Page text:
Such an extraordinary claim involves inherent challenges. Essentially, it is a single data point: a damaged and distorted partial skull with a "lack of archaeological context" as stated in the new publication. There is nothing else: no stone tools, no funeral signs, nothing that points to modern human behavior. The claim would obviously benefit from a second Homo sapiens fossil-like age anywhere in this part of the world.
"Of course it would be nice to find more," said lead author Katerina Harvati of Eberhard Karls University in Tübingen Germany, in a teleconference with reporters. "We want to try to look it up."
Several paleontologists reading the newspaper expressed skepticism. Rick Potts, director of the Human Origins Program at the Smithsonian National Museum of Natural History, said the new claim was a "one-of-a-kind" date significantly different from what was previously documented. But that does not mean it's wrong.
"Of course, there must be a time when you can find the first one, but we do not know it yet, until we find several examples of it."
Melanie Lee Chang, an evolutionary biologist at Portland State University Human evolution has reiterated this feeling: "At the moment, it is an outlier, and there may be a whole series of cabinets in cabinets that people have not seen for some time and then go back and so new But I'm not ready to sign all of their conclusions here. "
John Hawks, paleoanthropologist at the University of Wisconsin, said genetic evidence had shown that Neanderthals had genes of African ancestors 200,000 years ago, and therefore" one Finding skulls that are so old that they obviously have African modern human features makes sense. "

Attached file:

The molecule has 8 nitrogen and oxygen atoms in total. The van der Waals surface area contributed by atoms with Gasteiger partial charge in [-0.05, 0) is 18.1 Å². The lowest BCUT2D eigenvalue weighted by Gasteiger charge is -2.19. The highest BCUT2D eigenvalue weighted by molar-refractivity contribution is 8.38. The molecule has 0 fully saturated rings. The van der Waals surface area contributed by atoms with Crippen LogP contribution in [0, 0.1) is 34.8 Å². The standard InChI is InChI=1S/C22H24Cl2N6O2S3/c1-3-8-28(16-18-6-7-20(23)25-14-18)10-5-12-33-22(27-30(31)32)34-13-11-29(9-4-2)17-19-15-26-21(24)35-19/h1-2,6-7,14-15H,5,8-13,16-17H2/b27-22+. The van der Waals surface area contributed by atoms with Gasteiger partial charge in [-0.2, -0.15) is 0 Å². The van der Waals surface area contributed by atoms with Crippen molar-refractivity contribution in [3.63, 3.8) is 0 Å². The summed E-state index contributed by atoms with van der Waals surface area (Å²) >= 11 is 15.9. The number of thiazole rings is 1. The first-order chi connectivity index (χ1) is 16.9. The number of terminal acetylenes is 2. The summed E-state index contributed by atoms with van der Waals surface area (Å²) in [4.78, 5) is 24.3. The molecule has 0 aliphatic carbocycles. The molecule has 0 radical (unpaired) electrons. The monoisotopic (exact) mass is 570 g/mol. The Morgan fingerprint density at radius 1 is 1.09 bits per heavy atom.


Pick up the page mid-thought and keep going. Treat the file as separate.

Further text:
But he g also a warning notice. Strange, he said, two skulls of different ages were found right next to each other. The researchers believed that the fossils were flushed into a crack and then embedded in sediments that hardened about 150,000 years ago. Hawks said, "This is a strange scenario when two human skulls are so different in age that I want to have more evidence."
A co-author of the Nature Paper, Chris Stringer of the Natural History Museum of London, acknowledged that this is a "challenging new find" for which skepticism is warranted. "We have no frontal, frown, face, tooth or chin region, each of which could have been less 'modern'," he said in an e-mail. But he said the team has tested their reconstruction efforts in a variety of ways, and the fossil "certainly shows the high and rounded scale of the skull, typical only for H. sapiens .
He said it would be helpful to find stone tools related to Homo sapiens. "If we have correctly interpreted the Apidima evidence, the work of this early H. Sapiens must be present elsewhere in the European record.
All humans living today seem to have descended from an ancestor group in Africa who lived about 70,000 years ago. "Both the fossil and genomic evidence of today's human beings suggests that the continued success of Homo sapiens beyond the African continent may be as much as 70,000 years old," said Potts.
But the finer details of human prehistory, including the fate of groups that were scattered but apparently extinct, became more complicated with each new discovery. There was not a single linear evolution of man – as half a century ago it was supposed to be among paleoanthropologists – but many hominid species that existed side by side for millions of years before one species replaced all others.
"We are the last two-legged stall of a very, very different evolutionary tree," said Potts.